You Deserve a Raise — Here Are 4 Scripts to Request a Pay Bump

In an ideal world, your manager will advocate for yearly raises for you and your peers — which account for both cost of living increases and responsibility changes. Unfortunately, it’s all too common to see managers who are content to let their reports languish without any promise of a salary increase — or, even worse, HR departments that don’t bake in yearly raises.

As an HR professional, I’m mystified by organizations that opt out of giving well-deserved raises. While we wait for HR departments to catch up to the times, employees can advocate for themselves with the following pain-free scripts. 

When to do it: Schedule a meeting. Performance review is a good time, but you can do it whenever.


1. You’ve been with the organization for years without a pay bump.

If you’ve been working at the same job for a number of years without a raise, you might as well call it a pay cut — with inflation, a salary assigned even a year ago won’t go nearly as far today. 

Tenure at an organization speaks to your strengths as an employee: You’ve stuck around through good times and leaner times, too. You might have weathered major shifts in the organization, like restructuring, pivoting, or new leadership. And you have institutional memory of the organization’s inner workings — a critical asset. If you haven’t been given a pay bump, it’s time to ask for one.


Here’s what to say:

“I’d like to discuss a raise in my compensation to account for my years at the company. My salary reflects my first year, which was [X] years ago. Aside from inflation and cost of living increases, I’ve also developed skills and knowledge over my time here that increase my value. I’d like my salary to reflect both changes in the economy and in my level of expertise. Can we talk about an increase?”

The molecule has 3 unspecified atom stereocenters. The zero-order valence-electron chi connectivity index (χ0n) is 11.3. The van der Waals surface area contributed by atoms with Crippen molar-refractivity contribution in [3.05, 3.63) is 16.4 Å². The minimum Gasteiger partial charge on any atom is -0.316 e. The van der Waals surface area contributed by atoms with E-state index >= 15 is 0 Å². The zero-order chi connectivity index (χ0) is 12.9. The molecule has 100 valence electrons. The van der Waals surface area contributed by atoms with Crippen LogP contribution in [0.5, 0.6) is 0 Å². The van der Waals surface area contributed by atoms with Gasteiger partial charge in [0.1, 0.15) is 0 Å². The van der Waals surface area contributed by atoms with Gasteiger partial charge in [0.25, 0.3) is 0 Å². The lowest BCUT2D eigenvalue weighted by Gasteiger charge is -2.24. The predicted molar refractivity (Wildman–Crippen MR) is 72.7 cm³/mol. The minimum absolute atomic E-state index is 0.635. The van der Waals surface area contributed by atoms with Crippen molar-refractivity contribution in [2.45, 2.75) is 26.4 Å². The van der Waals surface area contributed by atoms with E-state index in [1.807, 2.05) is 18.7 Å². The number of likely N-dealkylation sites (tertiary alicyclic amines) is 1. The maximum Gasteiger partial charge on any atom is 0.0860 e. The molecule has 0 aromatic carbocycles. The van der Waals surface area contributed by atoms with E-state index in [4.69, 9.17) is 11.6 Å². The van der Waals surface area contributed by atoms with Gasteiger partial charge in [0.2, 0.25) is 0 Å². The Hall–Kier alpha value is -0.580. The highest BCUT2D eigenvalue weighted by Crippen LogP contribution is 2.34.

2. You’ve been assigned more responsibility and decision-making power.

It’s a sign of good faith when your organization hands you more responsibility — it means they believe in your abilities and trust you to make big decisions. But if you’ve taken on more of a strategic role that gives you more power, you’re likely putting in more work and offering more value. You should be compensated appropriately for that extra effort and added responsibility.


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Here’s what to say:

“I’m so excited to be taking on more of a leadership role and to have a hand in higher level strategy. My salary is based on my previous level of responsibility, and it doesn’t match my new duties and effort required. I’d like to propose an increase that’s more in line with my new responsibilities.”

3. You’ve taken on a report — or even a mentee.

As you move up in the working world, you might find yourself on the management track with reports who make up the team you supervise. But management is both time-consuming and high-effort — you’re now responsible for your work and the work of your report. Becoming a manager means that you’ve moved up a level, and if your company has assigned you a report without a raise, it’s time for a conversation. 

One thing to note: It’s also worth a compensation conversation if your organization has assigned you a mentee who requires significant work hours or supervision. 


Here’s what to say:

“I’m enjoying managing Kevin, and he’s doing a great job for our team. I’m hoping we can discuss my salary — my compensation should reflect my new role as a manager and account for my new responsibilities of training, supervising, and more. Can we look at a raise that would reflect my management duties?”

4. You’re expected to increase your work travel.

Work travel comes with personal costs: time away from your family, wear and tear on your body, and added stress, to name a few. It also means that you’re “on” round-the-clock — it’s not uncommon for work trips to include all-day meetings and after-hours meals, drinks, or more. And if you signed on to a job that asked for two weeks of travel per year and they’ve upped it to two months, it’s time for a raise. 


Here’s what to say:

“This role has required quite a bit more travel than was originally requested, and my salary doesn’t reflect that change. I’d like to discuss a raise to bring my salary in line with roles expected to travel multiple months per year.”